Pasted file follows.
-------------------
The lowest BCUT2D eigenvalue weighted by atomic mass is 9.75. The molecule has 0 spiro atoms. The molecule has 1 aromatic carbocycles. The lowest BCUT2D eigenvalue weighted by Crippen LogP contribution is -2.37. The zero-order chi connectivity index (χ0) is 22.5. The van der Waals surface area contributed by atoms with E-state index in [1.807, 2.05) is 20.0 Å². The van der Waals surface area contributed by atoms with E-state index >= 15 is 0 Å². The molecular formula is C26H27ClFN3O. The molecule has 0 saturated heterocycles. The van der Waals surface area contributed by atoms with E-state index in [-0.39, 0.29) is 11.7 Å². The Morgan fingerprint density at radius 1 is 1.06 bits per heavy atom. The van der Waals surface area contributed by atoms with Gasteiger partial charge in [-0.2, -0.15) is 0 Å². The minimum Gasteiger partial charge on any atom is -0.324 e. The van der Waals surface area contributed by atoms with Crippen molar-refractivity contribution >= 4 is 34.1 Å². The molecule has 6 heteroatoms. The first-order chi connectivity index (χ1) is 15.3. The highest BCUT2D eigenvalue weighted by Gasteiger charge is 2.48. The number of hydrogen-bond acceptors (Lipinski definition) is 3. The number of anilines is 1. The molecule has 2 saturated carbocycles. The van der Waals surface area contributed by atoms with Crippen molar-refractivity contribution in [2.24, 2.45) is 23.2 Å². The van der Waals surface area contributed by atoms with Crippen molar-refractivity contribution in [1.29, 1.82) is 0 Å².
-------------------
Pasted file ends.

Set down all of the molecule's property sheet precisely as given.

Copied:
The lowest BCUT2D eigenvalue weighted by atomic mass is 9.75. The molecule has 0 spiro atoms. The molecule has 1 aromatic carbocycles. The lowest BCUT2D eigenvalue weighted by Crippen LogP contribution is -2.37. The zero-order chi connectivity index (χ0) is 22.5. The van der Waals surface area contributed by atoms with E-state index in [1.807, 2.05) is 20.0 Å². The van der Waals surface area contributed by atoms with E-state index >= 15 is 0 Å². The molecular formula is C26H27ClFN3O. The molecule has 0 saturated heterocycles. The van der Waals surface area contributed by atoms with E-state index in [-0.39, 0.29) is 11.7 Å². The Morgan fingerprint density at radius 1 is 1.06 bits per heavy atom. The van der Waals surface area contributed by atoms with Gasteiger partial charge in [-0.2, -0.15) is 0 Å². The minimum Gasteiger partial charge on any atom is -0.324 e. The van der Waals surface area contributed by atoms with Crippen molar-refractivity contribution >= 4 is 34.1 Å². The molecule has 6 heteroatoms. The first-order chi connectivity index (χ1) is 15.3. The highest BCUT2D eigenvalue weighted by Gasteiger charge is 2.48. The number of hydrogen-bond acceptors (Lipinski definition) is 3. The number of anilines is 1. The molecule has 2 saturated carbocycles. The van der Waals surface area contributed by atoms with Crippen molar-refractivity contribution in [2.24, 2.45) is 23.2 Å². The van der Waals surface area contributed by atoms with Crippen molar-refractivity contribution in [1.29, 1.82) is 0 Å².